Jay W. Marks, MD, is a board-certified internist and gastroenterologist. He graduated from Yale University School of Medicine and trained in internal medicine and gastroenterology at UCLA/Cedars-Sinai Medical Center in Los Angeles.
Dr. Shiel received a Bachelor of Science degree with honors from the University of Notre Dame. There he was involved in research in radiation biology and received the Huisking Scholarship. After graduating from St. Louis University School of Medicine, he completed his Internal Medicine residency and Rheumatology fellowship at the University of California, Irvine. He is board-certified in Internal Medicine and Rheumatology.
Most episodes of diarrhea are mild and of short duration and do not need to be brought to the attention of a doctor. The doctor should be consulted when there is:
High fever (temperature greater than 101 F or 38.3 C
Moderate or severe abdominal pain or tenderness
Bloody diarrhea that suggests severe intestinal inflammation
Diarrhea in persons with serious underlying illness for whom dehydration may have more serious consequences, for example, persons with diabetes, heart disease, and AIDS
Severe diarrhea that shows no improvement after 48 hours.
Moderate or severe dehydration
Prolonged vomiting that prevents intake of fluids orally
Acute diarrhea in pregnant women because of concern for the health of the fetus
Diarrhea that occurs during or immediately after completing a course of antibiotics because the diarrhea may represent antibiotic-associated infection with C. difficile that requires treatment
Diarrhea after returning from developing countries or from camping in the mountains because there may be infection with Giardia (for which there is treatment)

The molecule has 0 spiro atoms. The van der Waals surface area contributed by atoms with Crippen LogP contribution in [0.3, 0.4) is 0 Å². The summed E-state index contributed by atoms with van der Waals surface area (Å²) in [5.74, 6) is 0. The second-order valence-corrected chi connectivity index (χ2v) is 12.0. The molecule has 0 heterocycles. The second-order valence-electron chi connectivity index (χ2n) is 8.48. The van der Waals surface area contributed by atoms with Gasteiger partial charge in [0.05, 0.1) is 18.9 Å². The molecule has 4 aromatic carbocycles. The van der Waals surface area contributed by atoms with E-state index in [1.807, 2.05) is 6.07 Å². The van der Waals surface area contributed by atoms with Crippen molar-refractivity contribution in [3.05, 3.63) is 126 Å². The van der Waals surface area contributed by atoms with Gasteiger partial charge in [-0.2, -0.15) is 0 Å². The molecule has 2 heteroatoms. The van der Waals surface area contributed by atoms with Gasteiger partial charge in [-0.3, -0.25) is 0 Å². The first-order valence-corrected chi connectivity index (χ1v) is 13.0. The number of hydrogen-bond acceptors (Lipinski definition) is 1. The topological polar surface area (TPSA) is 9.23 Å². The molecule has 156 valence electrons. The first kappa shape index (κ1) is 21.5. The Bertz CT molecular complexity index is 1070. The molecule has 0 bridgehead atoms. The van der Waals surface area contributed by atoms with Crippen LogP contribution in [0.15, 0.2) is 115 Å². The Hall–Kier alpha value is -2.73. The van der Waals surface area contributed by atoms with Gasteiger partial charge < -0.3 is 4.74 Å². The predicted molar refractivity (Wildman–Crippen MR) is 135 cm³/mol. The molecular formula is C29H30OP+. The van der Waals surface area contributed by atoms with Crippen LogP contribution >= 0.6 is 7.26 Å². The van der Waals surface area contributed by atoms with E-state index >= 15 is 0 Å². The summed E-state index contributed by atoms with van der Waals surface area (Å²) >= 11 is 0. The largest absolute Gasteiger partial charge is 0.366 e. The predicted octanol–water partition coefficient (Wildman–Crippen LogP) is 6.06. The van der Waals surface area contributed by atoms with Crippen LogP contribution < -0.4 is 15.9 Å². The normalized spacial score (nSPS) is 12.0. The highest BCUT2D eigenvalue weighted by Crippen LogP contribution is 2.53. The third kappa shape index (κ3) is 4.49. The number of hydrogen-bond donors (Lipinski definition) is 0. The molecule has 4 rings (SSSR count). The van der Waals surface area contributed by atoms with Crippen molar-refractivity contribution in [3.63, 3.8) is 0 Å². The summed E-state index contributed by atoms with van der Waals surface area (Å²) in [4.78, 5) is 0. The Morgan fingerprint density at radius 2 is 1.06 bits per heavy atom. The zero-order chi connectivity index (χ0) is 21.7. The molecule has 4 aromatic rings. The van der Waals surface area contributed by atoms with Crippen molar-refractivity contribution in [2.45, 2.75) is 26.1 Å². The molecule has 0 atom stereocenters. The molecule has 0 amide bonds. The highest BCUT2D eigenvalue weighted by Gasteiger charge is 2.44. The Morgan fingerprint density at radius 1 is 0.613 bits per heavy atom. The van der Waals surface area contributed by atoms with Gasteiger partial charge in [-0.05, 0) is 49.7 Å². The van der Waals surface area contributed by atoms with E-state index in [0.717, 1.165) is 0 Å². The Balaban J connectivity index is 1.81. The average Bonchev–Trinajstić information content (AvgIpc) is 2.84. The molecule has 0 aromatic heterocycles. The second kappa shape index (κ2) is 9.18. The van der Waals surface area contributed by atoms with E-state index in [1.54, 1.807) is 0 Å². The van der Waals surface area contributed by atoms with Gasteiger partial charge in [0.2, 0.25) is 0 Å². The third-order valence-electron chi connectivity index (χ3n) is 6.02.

Diarrhea that develops in patients with chronic intestinal diseases such as colitis, or Crohn's disease because the diarrhea may represent worsening of the underlying disease or a complication of the disease, both requiring treatment
Acute diarrhea in an infant or young child in order to ensure the appropriate use of oral liquids (type, amount, and rate), to prevent or treat dehydration, and to prevent complications of inappropriate use of liquids such as seizures and abnormal blood electrolytes
How is the cause of diarrhea diagnosed?
Acute diarrhea: Acute diarrhea usually requires few tests.
Measurement of blood pressure in the upright and supine (lying) positions can demonstrate orthostatic hypotension and confirm the presence of dehydration. If moderate or severe dehydration or electrolyte deficiencies are likely, blood electrolytes can be measured.
Examination of a small amount of stool under the microscope may reveal white blood cells indicating that intestinal inflammation is present and prompting further testing, particularly bacterial cultures of stool and examination of stool for parasites.
If antibiotics have been taken within the previous two weeks, stool should be tested for the toxin of C. difficile.
Testing stool or blood for viruses is performed only rarely, since there is no specific treatment for the viruses that cause gastroenteritis.
If there has been recent travel to undeveloped countries or the mountains, stool may be examined under the microscope for Giardia and other parasites.
There are also immunologic tests that can be done on samples of stool to diagnose infection with Giardia.
Chronic diarrhea: With chronic diarrhea, the focus usually shifts from dehydration and infection (with the exception of Giardia, which occasionally causes chronic infections) to the diagnosis of non-infectious causes of diarrhea. (See the prior discussion of common causes of chronic diarrhea.)
This may require X-rays of the intestines (upper gastrointestinal series or barium enema), or endoscopy (esophagogastroduodenoscopy or EGD, or colonoscopy) with biopsies. Examination of the small intestine via a camera-containing capsule or specialized endoscopy also can be done.
Fat malabsorption can be diagnosed by measuring the fat in a 72 hour collection of stool.
Sugar malabsorption can be diagnosed by eliminating the offending sugar from the diet or by performing a hydrogen breath test. Hydrogen breath testing also can be used to diagnose bacterial overgrowth of the small intestine.
An under-active pituitary or adrenal gland and an overactive thyroid gland can be diagnosed by measuring blood levels of cortisol and thyroid hormone, respectively.
Celiac disease can be diagnosed with blood tests and a biopsy of the small intestine.